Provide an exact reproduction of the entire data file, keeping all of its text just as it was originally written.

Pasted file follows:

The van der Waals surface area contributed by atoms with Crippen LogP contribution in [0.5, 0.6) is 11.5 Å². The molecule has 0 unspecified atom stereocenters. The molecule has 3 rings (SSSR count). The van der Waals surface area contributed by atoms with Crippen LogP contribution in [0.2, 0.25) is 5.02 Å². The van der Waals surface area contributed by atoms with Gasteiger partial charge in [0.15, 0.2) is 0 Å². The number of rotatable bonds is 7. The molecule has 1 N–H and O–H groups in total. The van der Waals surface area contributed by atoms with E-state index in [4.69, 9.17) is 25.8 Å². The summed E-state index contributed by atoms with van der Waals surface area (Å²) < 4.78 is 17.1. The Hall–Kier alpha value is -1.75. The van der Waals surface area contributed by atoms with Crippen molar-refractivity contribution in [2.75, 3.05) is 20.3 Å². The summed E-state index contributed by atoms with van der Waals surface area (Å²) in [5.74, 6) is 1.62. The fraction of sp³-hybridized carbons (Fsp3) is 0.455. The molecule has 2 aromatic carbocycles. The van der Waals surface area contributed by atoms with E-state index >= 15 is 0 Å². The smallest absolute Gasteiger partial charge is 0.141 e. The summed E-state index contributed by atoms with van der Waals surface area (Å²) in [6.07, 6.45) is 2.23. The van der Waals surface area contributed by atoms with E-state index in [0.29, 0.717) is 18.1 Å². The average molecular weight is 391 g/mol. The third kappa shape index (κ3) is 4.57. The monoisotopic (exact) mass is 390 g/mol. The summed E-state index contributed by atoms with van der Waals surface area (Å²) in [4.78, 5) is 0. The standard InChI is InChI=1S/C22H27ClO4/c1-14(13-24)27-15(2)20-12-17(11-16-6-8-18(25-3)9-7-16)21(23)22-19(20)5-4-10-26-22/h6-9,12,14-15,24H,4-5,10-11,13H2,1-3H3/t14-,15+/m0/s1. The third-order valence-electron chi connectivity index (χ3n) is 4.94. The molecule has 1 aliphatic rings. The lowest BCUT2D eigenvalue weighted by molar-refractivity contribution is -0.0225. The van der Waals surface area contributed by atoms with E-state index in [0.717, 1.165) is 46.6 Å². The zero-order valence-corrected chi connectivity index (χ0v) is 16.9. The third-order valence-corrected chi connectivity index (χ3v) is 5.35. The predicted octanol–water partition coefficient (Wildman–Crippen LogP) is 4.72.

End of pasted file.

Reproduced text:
The van der Waals surface area contributed by atoms with Crippen LogP contribution in [0.5, 0.6) is 11.5 Å². The molecule has 0 unspecified atom stereocenters. The molecule has 3 rings (SSSR count). The van der Waals surface area contributed by atoms with Crippen LogP contribution in [0.2, 0.25) is 5.02 Å². The van der Waals surface area contributed by atoms with Gasteiger partial charge in [0.15, 0.2) is 0 Å². The number of rotatable bonds is 7. The molecule has 1 N–H and O–H groups in total. The van der Waals surface area contributed by atoms with E-state index in [4.69, 9.17) is 25.8 Å². The summed E-state index contributed by atoms with van der Waals surface area (Å²) < 4.78 is 17.1. The Hall–Kier alpha value is -1.75. The van der Waals surface area contributed by atoms with Crippen molar-refractivity contribution in [2.75, 3.05) is 20.3 Å². The summed E-state index contributed by atoms with van der Waals surface area (Å²) in [5.74, 6) is 1.62. The fraction of sp³-hybridized carbons (Fsp3) is 0.455. The molecule has 2 aromatic carbocycles. The van der Waals surface area contributed by atoms with E-state index >= 15 is 0 Å². The smallest absolute Gasteiger partial charge is 0.141 e. The summed E-state index contributed by atoms with van der Waals surface area (Å²) in [6.07, 6.45) is 2.23. The van der Waals surface area contributed by atoms with E-state index in [0.29, 0.717) is 18.1 Å². The average molecular weight is 391 g/mol. The third kappa shape index (κ3) is 4.57. The monoisotopic (exact) mass is 390 g/mol. The summed E-state index contributed by atoms with van der Waals surface area (Å²) in [4.78, 5) is 0. The standard InChI is InChI=1S/C22H27ClO4/c1-14(13-24)27-15(2)20-12-17(11-16-6-8-18(25-3)9-7-16)21(23)22-19(20)5-4-10-26-22/h6-9,12,14-15,24H,4-5,10-11,13H2,1-3H3/t14-,15+/m0/s1. The third-order valence-electron chi connectivity index (χ3n) is 4.94. The molecule has 1 aliphatic rings. The lowest BCUT2D eigenvalue weighted by molar-refractivity contribution is -0.0225. The van der Waals surface area contributed by atoms with E-state index in [0.717, 1.165) is 46.6 Å². The zero-order valence-corrected chi connectivity index (χ0v) is 16.9. The third-order valence-corrected chi connectivity index (χ3v) is 5.35. The predicted octanol–water partition coefficient (Wildman–Crippen LogP) is 4.72.